Tom was taking a Mindfulness-Based Cognitive Therapy (MBCT) course with me and really had wonderful intentions to do the practices that were assigned week to week. However, at the time he was to sit down to do the practice, he noticed these thoughts in his mind telling him that doing this practice is a “waste of time” and he could be doing better things like watching television, eating, or flipping through a magazine.

And so it was…

When it comes to procrastination or inertia to make changes in our lives, it’s important to cultivate an awareness of what it really is. In order to do that, we need to break it down and name what is happening.

Once we can name it, we can face it, and when we can face it, we can work with it.

Here is a 3 step process to breaking through procrastination:

  1. Name it – Over the years, we have developed so many habits in our mind that are very strong because they’ve had a lot of practice. Through current research in the area of neuroplasticity, we now know that what we pay attention to and how we pay attention lays down the tracks to our minds. So if we practice avoiding or doubting, that’s the way our minds will habitually drift on auto-pilot. So, it’s important to come up with a name for the “tape in the mind” or automatic negative thoughts that are taking you away from your original intention. Some of my clients have made up terms like “doubting mind,” “sabotage mind,” “distraction mind,” or even “baloney mind,” to add some humor to it.The key here is that once we name it, we’ve stepped outside of the auto-pilot and now have a choice to redirect. However, to make this stick, it’s difficult to just redirect to the intended action, we first need to get a better sense of this feeling that we’re trying to avoid.
  2. Redirect to physical feeling – There is always some physical feeling that is associated with avoidance. We may notice it as tension in the face, maybe a constriction in the chest, a clenching of the arms or hands, or maybe tiredness in the body. We want to practice feeling into this from the inside out. Actually notice the sensations of this feeling (e.g., heaviness, lightness, tightness, tension, etc…). This doesn’t need to take long, if only a minute or so.In allowing yourself to intentionally connect to it, you are now in the driver’s seat. Now, “what was my original intention again?”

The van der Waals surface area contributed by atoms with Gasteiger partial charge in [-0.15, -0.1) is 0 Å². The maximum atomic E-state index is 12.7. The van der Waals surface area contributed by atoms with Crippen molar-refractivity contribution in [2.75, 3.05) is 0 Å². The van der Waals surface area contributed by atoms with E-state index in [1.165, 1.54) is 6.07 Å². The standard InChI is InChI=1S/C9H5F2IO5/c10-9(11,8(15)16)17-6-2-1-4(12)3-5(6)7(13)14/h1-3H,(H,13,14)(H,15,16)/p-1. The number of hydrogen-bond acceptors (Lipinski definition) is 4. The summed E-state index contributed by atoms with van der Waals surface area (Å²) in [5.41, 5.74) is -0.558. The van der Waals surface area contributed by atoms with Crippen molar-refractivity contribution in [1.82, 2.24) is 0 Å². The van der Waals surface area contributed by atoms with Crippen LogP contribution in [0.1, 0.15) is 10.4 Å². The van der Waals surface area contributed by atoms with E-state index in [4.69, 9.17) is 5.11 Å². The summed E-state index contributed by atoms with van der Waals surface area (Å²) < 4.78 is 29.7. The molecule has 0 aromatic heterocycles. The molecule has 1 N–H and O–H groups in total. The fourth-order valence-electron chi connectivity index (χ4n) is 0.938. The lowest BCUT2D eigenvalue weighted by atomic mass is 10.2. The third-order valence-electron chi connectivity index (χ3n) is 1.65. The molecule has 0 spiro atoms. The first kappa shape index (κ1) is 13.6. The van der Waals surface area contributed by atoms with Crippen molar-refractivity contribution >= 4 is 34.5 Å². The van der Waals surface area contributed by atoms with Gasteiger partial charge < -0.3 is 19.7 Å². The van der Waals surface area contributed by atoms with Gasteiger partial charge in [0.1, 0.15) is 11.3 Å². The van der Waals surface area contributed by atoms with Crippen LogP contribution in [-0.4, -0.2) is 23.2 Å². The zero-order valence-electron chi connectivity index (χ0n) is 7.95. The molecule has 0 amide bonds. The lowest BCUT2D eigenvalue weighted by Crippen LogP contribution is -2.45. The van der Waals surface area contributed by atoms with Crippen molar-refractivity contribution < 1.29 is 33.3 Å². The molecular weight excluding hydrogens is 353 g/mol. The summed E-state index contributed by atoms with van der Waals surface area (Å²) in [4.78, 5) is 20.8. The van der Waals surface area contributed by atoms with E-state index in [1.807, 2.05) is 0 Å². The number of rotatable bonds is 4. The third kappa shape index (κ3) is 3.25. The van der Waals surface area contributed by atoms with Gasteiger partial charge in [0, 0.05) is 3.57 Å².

3. Return to Original intention – Re-mind yourself what your original intention was and bring your body to it.

The instructions may seem simple, but this may not be easy especially when we’re not feeling well. It takes practice to redirect the pathways in your brain over time. So be easy on yourself, this may work out sometimes and not others, but the more you practice, the more likely it is to work out.

Remember, we’re trying to get rid of the difficult feelings that drive us to avoidance, we’re simply changing our relationship to them so they have less of a hold on us and allow us to name it, face it, and work with it.

Just 3 steps, give it a go.

As always, please share your thoughts, stories, and questions below. Your interaction provides a living wisdom for us all to benefit from.



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From Psych Central's website:
PsychCentral (October 28, 2009)

Ahad Bokhari (October 29, 2009)

Jennifer Priest (November 1, 2009)

Ponet (November 2, 2009)

From Psych Central's World of Psychology:
Mindfully Break Free From Procrastination | World of Psychology (December 3, 2009)

Leah Piken Kolidas (December 3, 2009)

From Psych Central's Dr. Elisha Goldstein:
Mondays Mindful Quote with Mark Twain | Mindfulness and Psychotherapy (April 20, 2010)

    Last reviewed: 28 Oct 2009

APA Reference
Goldstein, E. (2009). 3 Steps to Breaking Free from Procrastination. Psych Central. Retrieved on April 1, 2015, from


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